Specifically, healthcare professionals invest significant time, effort, and resources into acquiring the necessary qualifications and skills to provide quality care to patients.

The financial stress of needing to pay student loans and debt incurred to finish school to pursue a healthcare career doesn't help, and many healthcare workers find it hard to live comfortably while paying for these debts only with their salary.

The Cost of High Turnover and Staffing Gaps in Health Care

Direct Costs of High Turnover in Healthcare

High turnover and staffing gaps in healthcare may easily and directly be correlated to quantifiable costs that a healthcare organization may incur, such as the following:

Indirect Costs of High Turnover in Healthcare

Some less apparent costs may also affect a healthcare organization, such as are as follows:

Strategies to Improve Employee Retention and Decrease Turnover Rates

To reduce the costs incurred by the hospital due to high employee turnover, it's a must to take proactive steps to improve retention and decrease turnover rates. Here are some of the significant changes that you may implement in your organization that can help maintain the employee's job satisfaction and prevent them from leaving their jobs:

Build meaningful connections with candidates through the Caring Support platform.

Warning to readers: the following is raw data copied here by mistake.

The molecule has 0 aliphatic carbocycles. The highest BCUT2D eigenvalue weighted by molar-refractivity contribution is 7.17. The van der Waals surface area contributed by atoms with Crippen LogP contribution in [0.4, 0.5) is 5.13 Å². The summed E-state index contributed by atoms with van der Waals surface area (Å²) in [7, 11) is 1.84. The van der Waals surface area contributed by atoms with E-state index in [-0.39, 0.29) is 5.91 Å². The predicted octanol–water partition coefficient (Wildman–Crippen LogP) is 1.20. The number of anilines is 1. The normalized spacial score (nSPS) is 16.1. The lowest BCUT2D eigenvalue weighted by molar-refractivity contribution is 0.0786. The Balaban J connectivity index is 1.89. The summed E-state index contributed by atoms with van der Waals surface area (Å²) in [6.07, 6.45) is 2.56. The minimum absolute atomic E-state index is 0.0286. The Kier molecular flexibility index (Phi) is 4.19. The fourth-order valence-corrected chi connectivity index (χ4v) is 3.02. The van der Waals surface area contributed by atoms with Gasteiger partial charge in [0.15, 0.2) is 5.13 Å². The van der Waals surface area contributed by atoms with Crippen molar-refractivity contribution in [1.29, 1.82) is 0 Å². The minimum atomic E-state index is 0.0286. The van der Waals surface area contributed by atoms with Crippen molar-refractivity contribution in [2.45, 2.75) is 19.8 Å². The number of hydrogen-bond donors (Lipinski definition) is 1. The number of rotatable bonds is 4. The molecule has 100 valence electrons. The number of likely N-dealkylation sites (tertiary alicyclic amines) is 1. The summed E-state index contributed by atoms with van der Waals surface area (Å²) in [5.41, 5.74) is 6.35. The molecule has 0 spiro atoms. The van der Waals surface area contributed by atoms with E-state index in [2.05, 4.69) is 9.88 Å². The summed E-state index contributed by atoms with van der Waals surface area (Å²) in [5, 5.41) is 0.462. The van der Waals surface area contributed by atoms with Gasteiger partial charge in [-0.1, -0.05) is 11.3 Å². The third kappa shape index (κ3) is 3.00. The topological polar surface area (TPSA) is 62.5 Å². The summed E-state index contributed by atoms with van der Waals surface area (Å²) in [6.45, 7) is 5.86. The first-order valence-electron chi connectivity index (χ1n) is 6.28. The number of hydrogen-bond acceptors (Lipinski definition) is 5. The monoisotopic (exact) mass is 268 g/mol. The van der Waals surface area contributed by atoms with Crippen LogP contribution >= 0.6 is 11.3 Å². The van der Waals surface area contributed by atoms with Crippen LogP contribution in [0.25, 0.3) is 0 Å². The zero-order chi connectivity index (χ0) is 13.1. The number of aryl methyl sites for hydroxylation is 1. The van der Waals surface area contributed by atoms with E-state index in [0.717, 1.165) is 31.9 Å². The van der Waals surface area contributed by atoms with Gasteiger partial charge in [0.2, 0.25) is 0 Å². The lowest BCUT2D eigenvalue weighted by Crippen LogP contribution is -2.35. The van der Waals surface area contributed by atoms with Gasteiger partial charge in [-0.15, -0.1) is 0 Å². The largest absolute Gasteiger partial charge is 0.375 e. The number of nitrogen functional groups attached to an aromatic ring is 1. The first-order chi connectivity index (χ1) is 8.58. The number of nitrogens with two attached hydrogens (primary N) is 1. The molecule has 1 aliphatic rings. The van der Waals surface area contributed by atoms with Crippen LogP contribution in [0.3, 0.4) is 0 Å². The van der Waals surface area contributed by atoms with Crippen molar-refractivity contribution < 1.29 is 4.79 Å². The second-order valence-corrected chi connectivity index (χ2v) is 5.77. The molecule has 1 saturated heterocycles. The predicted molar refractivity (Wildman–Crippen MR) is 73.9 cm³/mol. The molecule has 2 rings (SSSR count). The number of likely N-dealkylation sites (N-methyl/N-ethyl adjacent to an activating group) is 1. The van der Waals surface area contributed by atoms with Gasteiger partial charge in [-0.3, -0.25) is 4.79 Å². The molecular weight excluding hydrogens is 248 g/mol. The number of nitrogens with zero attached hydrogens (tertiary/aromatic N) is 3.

Streamlined Recruitment Process at Caring Support

Healthcare employees are important assets in any healthcare organization. This, in turn, stresses the importance of increased efforts by healthcare leaders to implement effective retention strategies and prevent experiencing the effects of high resignation rates and incurring losses due to the average cost of turnover.  

At Caring Support, our innovative platform is curated to streamline your healthcare organization's recruitment process by using a behaviour-driven approach to help you match easily with the right candidates. We also help employers form valuable connections with healthcare providers, which may contribute to improving employee engagement even before the candidate has filled the current position being applied to. Book a demo now and maximize the benefits brought by the Caring Support platform today.

About The Author
Cam Adajar
Content Writer